The Ladies Championship brought an incredible field of 1,128 players after the biggest paycheck ever awarded for a women-only event. The ultimate victor couldn’t be more different than the previous winner. Jennifer Tilly, 2005’s winner, is an actress and celebrity in her own right, broadening into becoming a solid, legitimate poker player. This year’s winner would be a local player from Henderson, more comfortable in her home game shared with her husband than poker’s biggest stage.
With the excitement of a final day after seventeen grueling hours of play, most of the players were working on adrenaline and caffeine as they started play. In the first hour of play, Mary Jones Meyer went on an adventurous ride from short stacked to the chip lead. First, she doubled through Nan Wang when her pocket queens fell behind a spiked ace on the flop only to catch her set on the turn. A few hands later, Patti Abram trapped her beautifully on a flop of , shoving with pocket threes and called by Jones Meyer’s pocket nines. Abram had her covered, but she was left with $28k in chips after the hit on the turn, moving Jones Meyer up to $145k in chips. Abram would exit a few hands later (12th, $17,450). Sue Luckenbaugh couldn’t get much luckier than catching her gut shot on the river to knock out Debbie Talosi’s top set. Talosi’s all-in move was called pre-flop, but the pain wasn’t any easier to watch (10th, $20,530).
After a dinner break, the final table was treated to a very special bonus: they would become television stars, moving to ESPN’s Final Table after the Allen Cunningham-David Rheem duel concluded in the $1k re-buy tourney. Unfortunately for Ellie Ahlgren, she wouldn’t make it through auditions. Prior to moving, Ahlgren moved in with pocket fours only for Jones Meyer to peek at pocket aces. Ahlgren was on the cutting room floor, out in 9th ($23,096). Reka Hellgato was the short stack, with the other seven players sitting on $200-260k when they moved to the TV table. Lorrie Scott emerged as the aggressor of the table, pushing until pushed back. That led to a crucial hand with Jones Meyer, who limped and then called Scott’s $60k raise. The flop of saw a series of events we’ve seen again and again at this World Series: check/shove/insta-call. Jones Meyer held for top pair, top kicker, and the nut flush draw, up against for an over pair and a flush draw that was no-good. The on the turn gave Scott a set and brought us down to eight spades to prevent Jones Meyer’s departure. The caused the crowd to erupt with a mix of cheers and groans, and Scott watched most of her chips move away.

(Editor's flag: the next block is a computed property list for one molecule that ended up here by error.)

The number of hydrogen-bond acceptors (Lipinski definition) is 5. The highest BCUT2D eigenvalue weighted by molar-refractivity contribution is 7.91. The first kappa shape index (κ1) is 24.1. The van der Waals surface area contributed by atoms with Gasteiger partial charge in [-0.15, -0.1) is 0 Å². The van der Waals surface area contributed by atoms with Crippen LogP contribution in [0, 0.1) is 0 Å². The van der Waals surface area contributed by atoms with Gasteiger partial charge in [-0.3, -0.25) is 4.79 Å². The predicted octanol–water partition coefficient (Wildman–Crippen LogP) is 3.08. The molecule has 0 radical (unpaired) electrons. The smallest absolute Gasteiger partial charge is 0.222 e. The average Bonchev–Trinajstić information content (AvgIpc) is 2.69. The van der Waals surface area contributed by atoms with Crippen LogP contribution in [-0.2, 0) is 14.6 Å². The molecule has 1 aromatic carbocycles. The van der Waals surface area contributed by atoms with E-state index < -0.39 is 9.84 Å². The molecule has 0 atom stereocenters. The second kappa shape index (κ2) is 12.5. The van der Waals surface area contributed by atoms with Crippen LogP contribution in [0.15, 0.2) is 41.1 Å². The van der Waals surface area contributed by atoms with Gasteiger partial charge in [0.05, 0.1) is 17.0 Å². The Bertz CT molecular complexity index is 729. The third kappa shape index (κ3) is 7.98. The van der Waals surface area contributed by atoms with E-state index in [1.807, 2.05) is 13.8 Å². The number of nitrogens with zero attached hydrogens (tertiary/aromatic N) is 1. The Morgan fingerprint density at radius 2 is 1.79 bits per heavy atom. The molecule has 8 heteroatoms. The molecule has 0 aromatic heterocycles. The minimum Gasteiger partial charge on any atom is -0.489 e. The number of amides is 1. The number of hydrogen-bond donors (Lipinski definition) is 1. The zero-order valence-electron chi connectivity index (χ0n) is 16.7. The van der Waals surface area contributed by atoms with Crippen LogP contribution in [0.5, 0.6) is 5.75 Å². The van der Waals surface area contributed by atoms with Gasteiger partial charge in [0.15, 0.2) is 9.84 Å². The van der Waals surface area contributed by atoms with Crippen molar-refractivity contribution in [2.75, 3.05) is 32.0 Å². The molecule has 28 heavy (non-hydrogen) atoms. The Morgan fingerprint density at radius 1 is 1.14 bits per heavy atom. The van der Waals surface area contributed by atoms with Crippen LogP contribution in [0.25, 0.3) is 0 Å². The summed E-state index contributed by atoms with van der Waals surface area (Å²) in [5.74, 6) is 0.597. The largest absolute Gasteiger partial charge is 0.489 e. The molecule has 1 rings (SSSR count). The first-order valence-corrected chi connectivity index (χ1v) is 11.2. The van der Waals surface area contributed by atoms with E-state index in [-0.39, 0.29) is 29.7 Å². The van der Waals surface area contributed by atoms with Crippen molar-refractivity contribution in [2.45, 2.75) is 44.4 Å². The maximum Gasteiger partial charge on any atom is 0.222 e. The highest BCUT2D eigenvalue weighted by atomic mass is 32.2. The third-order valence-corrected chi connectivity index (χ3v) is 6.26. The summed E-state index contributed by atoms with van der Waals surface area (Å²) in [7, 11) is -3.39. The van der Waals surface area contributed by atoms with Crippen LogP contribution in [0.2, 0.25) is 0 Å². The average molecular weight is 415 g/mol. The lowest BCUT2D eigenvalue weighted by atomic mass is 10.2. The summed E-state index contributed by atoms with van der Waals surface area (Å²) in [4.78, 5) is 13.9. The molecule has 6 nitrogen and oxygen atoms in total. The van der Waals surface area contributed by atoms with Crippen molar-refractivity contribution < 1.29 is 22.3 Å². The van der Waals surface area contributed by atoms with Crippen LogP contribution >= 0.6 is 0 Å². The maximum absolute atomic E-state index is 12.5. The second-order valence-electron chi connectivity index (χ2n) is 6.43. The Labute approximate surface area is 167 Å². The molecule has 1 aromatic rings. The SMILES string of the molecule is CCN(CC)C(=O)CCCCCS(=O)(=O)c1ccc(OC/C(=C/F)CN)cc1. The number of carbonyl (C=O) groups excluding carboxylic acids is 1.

Hellgato and Scott both doubled up from very short stacks, but Jones Meyer finished Scott’s baby pair off by catching an ace (8th, $25,662). Scott headed back to Austin with a reputation as big as her home state. Hellgato still on life support, Devi Ortega (7th, $30,794) and Julie Allen (6th, $35,927) would bust out while Hellgato patiently nursed her chips. Allen hoped to triple up when Shanee Barton and Jones Meyer both called her $24k bet from the button. Burton in the small blind checked the flop, and Jones Meyer bet $50k only to see Barton min-raise to $100k. Beware the min raiser, although it would be next to impossible to get away from trip eights. Jones Meyer re-raised to $200k only for Barton to tack on another $130k, called by Jones Meyer who showed . Allen’s hope to triple up was behind her, she knew, as she showed to Barton’s for a flopped full house. did nothing to alter the outcome, and Barton had doubled up as Allen headed home (6th, $35,927). Barton moved close to a million in chips on the next hand, knocking out Sue Luckenbaugh - out in 5th ($41,059). Luckenbaugh turned $26 into her final check, so she had to feel great about her experience.